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1 JOHN 3:16-18
Series:  The Ties That Bind - Fellowship - Part Five

Pastor Stephen Muncherian
July 9, 2000

I invite you to turn with me to 1 John 3:16-18. We are continuing our series of messages focused on developing a deeper fellowship with God and each other. Today our focus is “The Love of Fellowship.”

Last week I ran across and article in the Chronicle that reminded me of the importance of what we’ve been talking about. The article was entitled “More Americans Reporting Psychological Problems.” The article was about a study released last week in which more than 26% of adults surveyed said they had felt on the verge of a nervous breakdown. The most frequently cited causes were because of problems in relationships.

So many of the relationships that we’re involved in - even here in the church - our relationships can be empty - even dangerous. And yet, God has created us to be communal - we crave community and intimacy and fellowship. We desperately long to love and be loved.

J. Grant Howard, in his book “The Trauma of Transparency” shares this poem:

Today I met a man
But not really.
Rather, our paths crossed.
The private paths of our own
      separate worlds made a juncture
      and we were there.
We told our impersonal names
      and shook each other’s hand
      warmly and firmly - to convey
      our interest
      which wasn’t there.
We shared our views
      on the weather, politics,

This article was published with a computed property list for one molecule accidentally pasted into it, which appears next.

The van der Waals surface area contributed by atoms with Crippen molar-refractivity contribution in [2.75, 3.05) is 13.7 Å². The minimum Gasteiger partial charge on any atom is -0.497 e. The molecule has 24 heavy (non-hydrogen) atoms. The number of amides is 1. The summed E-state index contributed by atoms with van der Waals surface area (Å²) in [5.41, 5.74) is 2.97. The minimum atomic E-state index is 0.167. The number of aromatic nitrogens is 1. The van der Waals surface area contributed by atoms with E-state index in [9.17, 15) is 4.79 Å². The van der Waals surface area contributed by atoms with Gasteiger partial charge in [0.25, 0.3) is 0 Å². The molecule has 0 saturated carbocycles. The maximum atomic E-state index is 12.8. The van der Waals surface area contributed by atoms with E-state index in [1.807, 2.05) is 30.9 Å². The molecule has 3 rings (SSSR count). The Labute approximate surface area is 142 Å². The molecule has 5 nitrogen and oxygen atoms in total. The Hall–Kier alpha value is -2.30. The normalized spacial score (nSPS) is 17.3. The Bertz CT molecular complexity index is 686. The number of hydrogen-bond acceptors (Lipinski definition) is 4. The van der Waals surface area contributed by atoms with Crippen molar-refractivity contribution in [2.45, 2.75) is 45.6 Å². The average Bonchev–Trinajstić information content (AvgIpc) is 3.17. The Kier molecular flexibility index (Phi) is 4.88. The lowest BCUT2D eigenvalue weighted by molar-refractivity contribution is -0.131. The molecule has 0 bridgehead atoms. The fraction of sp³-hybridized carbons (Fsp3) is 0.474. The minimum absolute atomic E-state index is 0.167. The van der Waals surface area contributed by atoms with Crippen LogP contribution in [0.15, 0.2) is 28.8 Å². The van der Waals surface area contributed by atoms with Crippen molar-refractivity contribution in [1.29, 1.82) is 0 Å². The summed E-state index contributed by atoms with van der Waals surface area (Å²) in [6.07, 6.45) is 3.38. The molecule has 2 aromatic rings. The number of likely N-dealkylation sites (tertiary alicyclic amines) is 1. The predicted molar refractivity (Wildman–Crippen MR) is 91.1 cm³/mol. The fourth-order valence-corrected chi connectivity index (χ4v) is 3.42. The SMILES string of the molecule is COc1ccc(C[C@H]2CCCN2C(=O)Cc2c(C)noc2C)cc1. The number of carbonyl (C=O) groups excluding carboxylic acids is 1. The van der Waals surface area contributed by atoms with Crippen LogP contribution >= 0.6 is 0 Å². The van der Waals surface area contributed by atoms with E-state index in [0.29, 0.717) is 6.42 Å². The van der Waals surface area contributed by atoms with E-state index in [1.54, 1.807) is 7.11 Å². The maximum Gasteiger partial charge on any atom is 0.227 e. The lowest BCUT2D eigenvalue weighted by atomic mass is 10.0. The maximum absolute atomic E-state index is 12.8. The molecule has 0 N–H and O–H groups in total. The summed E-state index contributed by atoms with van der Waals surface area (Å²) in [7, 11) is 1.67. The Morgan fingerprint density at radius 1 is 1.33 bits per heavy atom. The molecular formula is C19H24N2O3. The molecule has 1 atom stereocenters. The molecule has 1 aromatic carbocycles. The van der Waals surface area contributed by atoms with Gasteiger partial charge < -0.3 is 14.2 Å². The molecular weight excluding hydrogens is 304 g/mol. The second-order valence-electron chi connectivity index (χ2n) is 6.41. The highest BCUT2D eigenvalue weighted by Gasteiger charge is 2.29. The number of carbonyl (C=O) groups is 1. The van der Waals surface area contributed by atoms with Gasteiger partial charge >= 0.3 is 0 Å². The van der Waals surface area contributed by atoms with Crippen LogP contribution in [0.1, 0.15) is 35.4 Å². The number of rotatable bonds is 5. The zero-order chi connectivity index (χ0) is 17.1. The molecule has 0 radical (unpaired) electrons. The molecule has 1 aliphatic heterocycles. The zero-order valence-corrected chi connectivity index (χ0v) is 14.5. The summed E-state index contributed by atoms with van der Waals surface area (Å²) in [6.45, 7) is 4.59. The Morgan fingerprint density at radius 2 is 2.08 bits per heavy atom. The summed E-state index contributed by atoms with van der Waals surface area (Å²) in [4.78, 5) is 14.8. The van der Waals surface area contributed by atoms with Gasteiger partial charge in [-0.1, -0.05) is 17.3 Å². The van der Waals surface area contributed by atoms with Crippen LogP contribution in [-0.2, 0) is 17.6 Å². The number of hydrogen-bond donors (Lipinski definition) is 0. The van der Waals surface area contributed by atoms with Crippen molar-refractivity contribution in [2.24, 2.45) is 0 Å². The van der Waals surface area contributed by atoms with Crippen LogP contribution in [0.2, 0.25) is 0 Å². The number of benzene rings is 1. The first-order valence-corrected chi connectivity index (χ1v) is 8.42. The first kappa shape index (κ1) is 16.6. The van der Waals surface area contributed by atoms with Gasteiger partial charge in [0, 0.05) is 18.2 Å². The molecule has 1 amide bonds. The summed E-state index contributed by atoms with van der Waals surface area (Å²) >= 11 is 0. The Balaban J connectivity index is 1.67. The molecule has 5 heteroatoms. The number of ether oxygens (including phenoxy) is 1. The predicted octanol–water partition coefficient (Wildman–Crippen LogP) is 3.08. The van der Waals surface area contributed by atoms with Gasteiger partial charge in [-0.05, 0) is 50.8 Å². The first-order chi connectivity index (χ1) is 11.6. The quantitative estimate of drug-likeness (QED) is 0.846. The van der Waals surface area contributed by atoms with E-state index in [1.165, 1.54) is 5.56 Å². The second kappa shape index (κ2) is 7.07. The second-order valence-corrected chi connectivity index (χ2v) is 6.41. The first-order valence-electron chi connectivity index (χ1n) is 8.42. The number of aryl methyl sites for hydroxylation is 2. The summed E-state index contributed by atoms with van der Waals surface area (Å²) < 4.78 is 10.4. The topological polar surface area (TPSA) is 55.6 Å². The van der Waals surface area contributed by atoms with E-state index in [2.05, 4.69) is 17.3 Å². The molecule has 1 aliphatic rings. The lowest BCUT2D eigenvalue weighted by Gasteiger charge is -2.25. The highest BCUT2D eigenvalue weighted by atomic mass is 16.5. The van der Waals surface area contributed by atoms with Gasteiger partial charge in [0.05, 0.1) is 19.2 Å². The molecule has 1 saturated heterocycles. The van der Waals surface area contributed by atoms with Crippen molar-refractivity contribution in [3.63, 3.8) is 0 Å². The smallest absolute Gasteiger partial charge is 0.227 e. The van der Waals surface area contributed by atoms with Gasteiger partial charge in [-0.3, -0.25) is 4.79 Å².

the latest news
      and other foreign things
      which were not there.
And when the conversation lagged,
      we said:
      “Well, glad to have met you”
      “Same here”
We lied, smiled, extended our hands
      again, and parted -
      glad to be on our separate ways
      from our little meeting.
Today I met a man
But not really.

That is so empty. This morning we want to look at deepening our love for each other.

1 John 3:16-18: We know love by this, that He - Jesus - laid down His life for us; and we ought to lay down our lives for the brethren. But whoever has the world’s goods, and sees his brother in need and closes his heart against him, how does the love of God abide in him? Little children, let us not love with word or with tongue, but in deed and truth.

First, John begins with THE ILLUSTRATION OF WHAT REAL LOVE IS. He begins with God - Jesus. Verse 16: We know love by this, that He - Jesus - laid down His life for us; and we ought to lay down our lives for the brethren.

The greatest expression - illustration - of God’s love in our human experience is what we see in Jesus Christ.

John writes in 1 John 4:8 that God is love. None of us would love - or could love - if we weren’t in some way in contact with God who is love. All love comes from God - the love of parents for children - the love of friends for friends - the love of husbands and wives for each other - its all a gift of God to us. But, the greatest expression of God’s love is in Jesus Christ.